The X-Men are incredibly important to the modern day superhero movie landscape. 2000’s X-Men reintroduced us to big, action-packed, Marvel comic book movies (Sorry, Blade) and was really the first big, “team” superhero film. It was awesome seeing this group of heroes (and villains) that we grew up reading about on the big screen. Then, X2: X-Men United took it to the next level. Flash forward 16 years, dozens of superhero movies, and a refreshed franchise, and you have the latest entry in the X-Men saga, X-Men: Apocalypse. Does the film continue the success of the films that came before it? Or, does X-Men: Apocalypse deserve to stay buried?
X-Men: Apocalypse is the third movie in the rebooted X-Men franchise, which began with X-Men: First Class. This time around, the titular character Apocalypse has awoken from an ancient slumber only to realize that he’s not too big of a fan of what humanity has become. So, like any good bad guy, he decides that he wants to take over the world, cleanse it of humanity, and remake it in his own image.
It’s up to the X-Men (both old and new) to band together and stop Apocalypse. What transpires over the next two and a half hours are a bunch of Saturday morning comic book cliches. Opening the film, there’s about a dozen, rapid-fire scenes to introduce us to all over the new mutants. That’s where Apocalypse begins to bog down. It introduces all these new characters and then does an awful job balancing their screen time. Unlike Marvel’s Civil War, Apocalypse doesn’t let us enjoy a lot of these characters.
Some of the newer characters mentioned include younger versions of: Cyclops, Nightcrawler, Storm, Jean Grey, Psylocke, Angel, Jubilee, and many more. Sophie Turner’s Jean Grey is the standout of the bunch. It just stinks that Apocalypse doesn’t do a great job making us feel for these new characters or giving them enough relevance in the film. Storm’s story starts out interesting enough; as an Aladdin-esc, street rat, but like the other four horseman, their stories go nowhere (sans Magneto’s). I think Olivia Munn’s Psylocke has less than ten lines in the entire film.
Instead of Cyclops, it’s Jennifer Lawrence’s Mystique/Raven that helps lead the X-Men. For this generation of X-Men films, it makes sense why Mystique is the one to help lead them. They look up to her and see her as a symbol of hope for mutants after the events of Days of Future Past. And while Lawrence does an adequate job, it seems like a lot of the AAA actors performances in the film are a bit, uninspired.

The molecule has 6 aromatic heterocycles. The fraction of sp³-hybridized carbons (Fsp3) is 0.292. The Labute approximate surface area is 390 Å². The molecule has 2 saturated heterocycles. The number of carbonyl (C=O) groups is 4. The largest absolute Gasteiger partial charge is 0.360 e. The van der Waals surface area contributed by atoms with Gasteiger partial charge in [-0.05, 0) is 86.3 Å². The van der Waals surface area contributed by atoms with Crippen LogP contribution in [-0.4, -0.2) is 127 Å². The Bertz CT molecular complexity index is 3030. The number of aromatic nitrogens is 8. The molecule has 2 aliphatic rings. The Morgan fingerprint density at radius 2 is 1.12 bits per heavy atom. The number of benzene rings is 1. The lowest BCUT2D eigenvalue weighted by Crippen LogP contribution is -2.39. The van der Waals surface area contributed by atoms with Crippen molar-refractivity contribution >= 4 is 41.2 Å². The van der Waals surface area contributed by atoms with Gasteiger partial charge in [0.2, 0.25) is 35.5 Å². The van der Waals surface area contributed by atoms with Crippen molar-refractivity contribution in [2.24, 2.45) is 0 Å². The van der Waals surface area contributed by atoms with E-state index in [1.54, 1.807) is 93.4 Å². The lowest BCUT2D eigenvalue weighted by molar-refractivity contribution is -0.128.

Take Oscar Isaac for example. He’s a brilliant actor whose performance in this movie is lackluster at best. Is it because he’s hidden behind 40 pounds of makeup and CGI, or that fact that Apocalypse is nothing more than a walking cliche of comic book villains. X-Men: Days of Future Past’s Peter Dinklage was a much more menacing villain as Bolivar Trask, and one who I honestly felt was a legitimate threat to the X-Men. Here, Apocalypse feels like a Saturday morning cartoon villain. His only purpose is to serve as a big, menacing, force of nature. However, he never amounts to anything. I’m ragging on the narrative of the film because I expected more after the fantastic, Days of Future Past. That being said, it’s not that any of this is bad, narratively. Apocalypse manages to pull together all the cameos, nods to previous films, multiple character threads and meld them into a somewhat coherent form. It’s just one we’ve seen already.
It’s easily the biggest X-Men movie put on screen. The film even manages to top the excellent QuickSilver scene from Days of Future Past. However, this leads to a lot of superhero movie cliches. I mean, the final showdown takes place in — stop me if you’ve heard this one before — the ruins of a deserted cityscape. While the fighting’s fun, there’s a lot of standing around, grimacing at one another, and shooting laser beams that surprisingly always miss.
X-Men: Apocalypse isn’t a bad movie. It’s just, an uninspired one. Valuing style over substance, which leads to an overwhelmingly boring experience. Yeah, it’s cool to see the X-Men (both old and new) on screen, and it does an adamant job trying to tie everything together and bring us back to the original film trilogy.
There’s some good stuff in here. The action scenes, Fassbender’s Magneto, and a special guest appearance by a certain someone (it’s Wolverine). However, with a wasted villain in Apocalypse, an overly long run-time, and a large amount of characters you just don’t care about. X-Men: Apocalypse is worth a one time watch. Just, don’t bother seeing it again.